Return of the Hubble…
You might recall a few months ago there was a highly publicized Space Shuttle mission to repair the Hubble Space Telescope. With the exception of an image of the recent impact on Jupiter, Hubble has been quiet. Too quiet.
When new cameras are installed, it takes time to power everything up, test it, take calibration images, tweak your image processing routines, etc. But the wait is finally over.
Hubble released a whole slew of new images today. Let’s take a peek.
That is Eta Carina…well, actually only a small part of the system imaged by the new Wide Field Camera 3 (yes, there was a 1 and 2). Eta Carina is a spectacular, mysterious nearby system. Right now we think there are two stars. One of them is huge…over 100 times the mass of our Sun. They are surrounded by this gas and dust. The large star erupted spectacularly in 1841 and was the second brightest star in the sky by 1843 in spite of being about 8,000 light years away (for reference, Sirius, the brightest star in sky right now, is about 8.5 light years away). I only embedded a small image here…check it out in hires.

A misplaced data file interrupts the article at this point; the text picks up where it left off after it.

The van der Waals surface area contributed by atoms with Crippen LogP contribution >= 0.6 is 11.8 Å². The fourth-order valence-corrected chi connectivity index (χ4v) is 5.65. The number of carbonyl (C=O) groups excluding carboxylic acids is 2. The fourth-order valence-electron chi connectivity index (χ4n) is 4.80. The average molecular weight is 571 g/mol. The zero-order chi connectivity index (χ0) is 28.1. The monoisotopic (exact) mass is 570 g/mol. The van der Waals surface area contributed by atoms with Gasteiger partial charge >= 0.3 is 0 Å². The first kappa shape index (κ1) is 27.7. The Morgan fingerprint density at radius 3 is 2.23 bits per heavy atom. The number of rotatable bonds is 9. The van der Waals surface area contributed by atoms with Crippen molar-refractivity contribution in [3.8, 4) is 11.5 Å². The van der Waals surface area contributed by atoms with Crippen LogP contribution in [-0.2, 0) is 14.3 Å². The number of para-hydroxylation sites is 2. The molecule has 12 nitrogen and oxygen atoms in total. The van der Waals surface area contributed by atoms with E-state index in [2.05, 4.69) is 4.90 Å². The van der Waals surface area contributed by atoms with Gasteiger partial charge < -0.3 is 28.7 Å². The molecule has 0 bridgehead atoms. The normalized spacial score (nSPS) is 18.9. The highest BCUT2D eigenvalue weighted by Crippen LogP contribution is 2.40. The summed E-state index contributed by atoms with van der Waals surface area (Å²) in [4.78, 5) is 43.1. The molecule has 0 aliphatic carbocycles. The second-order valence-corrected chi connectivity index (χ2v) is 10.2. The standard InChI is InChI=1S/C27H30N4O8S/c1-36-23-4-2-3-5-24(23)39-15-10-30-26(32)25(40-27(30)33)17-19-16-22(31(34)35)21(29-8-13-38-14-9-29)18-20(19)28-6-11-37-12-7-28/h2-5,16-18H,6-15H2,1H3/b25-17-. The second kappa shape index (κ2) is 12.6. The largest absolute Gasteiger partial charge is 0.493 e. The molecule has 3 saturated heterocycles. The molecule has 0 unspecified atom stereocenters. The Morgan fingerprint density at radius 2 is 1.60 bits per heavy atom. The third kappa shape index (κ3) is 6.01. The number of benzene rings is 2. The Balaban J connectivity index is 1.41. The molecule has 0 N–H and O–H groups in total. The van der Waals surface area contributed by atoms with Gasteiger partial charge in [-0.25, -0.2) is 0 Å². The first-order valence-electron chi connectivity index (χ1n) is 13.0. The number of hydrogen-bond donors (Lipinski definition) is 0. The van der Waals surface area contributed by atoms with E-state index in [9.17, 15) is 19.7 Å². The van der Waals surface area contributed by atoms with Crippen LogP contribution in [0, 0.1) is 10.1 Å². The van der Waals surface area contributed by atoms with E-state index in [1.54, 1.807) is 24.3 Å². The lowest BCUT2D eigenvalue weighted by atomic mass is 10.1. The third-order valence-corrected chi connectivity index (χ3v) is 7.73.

Now let’s move on to Omega Centauri.
Again, you will want to look at hires versions. This is only a small section of Omega Centauri which is the largest globular cluster in the Milky Way containing millions of stars. I will wait while you count them (don’t worry, there are only 100,000 or so in this image).
Hubble is back and better than ever. Be sure to check out the other images released today.
1 Comment »
- Seeing in the Infrared: The Seek Thermal Camera
- Venus and Neptune
- A Night On Kitt Peak
- The Zodiacal Light and Some Other Things
- Two Morning Comets
- The Crescent Moon and Uranus
- Supernova in M82
- Saguaro Star Trails
- Hunting the Horsehead
- Comet Lovejoy and the Hercules Cluster
- Lovejoy Rising
- Star Trails Over Kitt Peak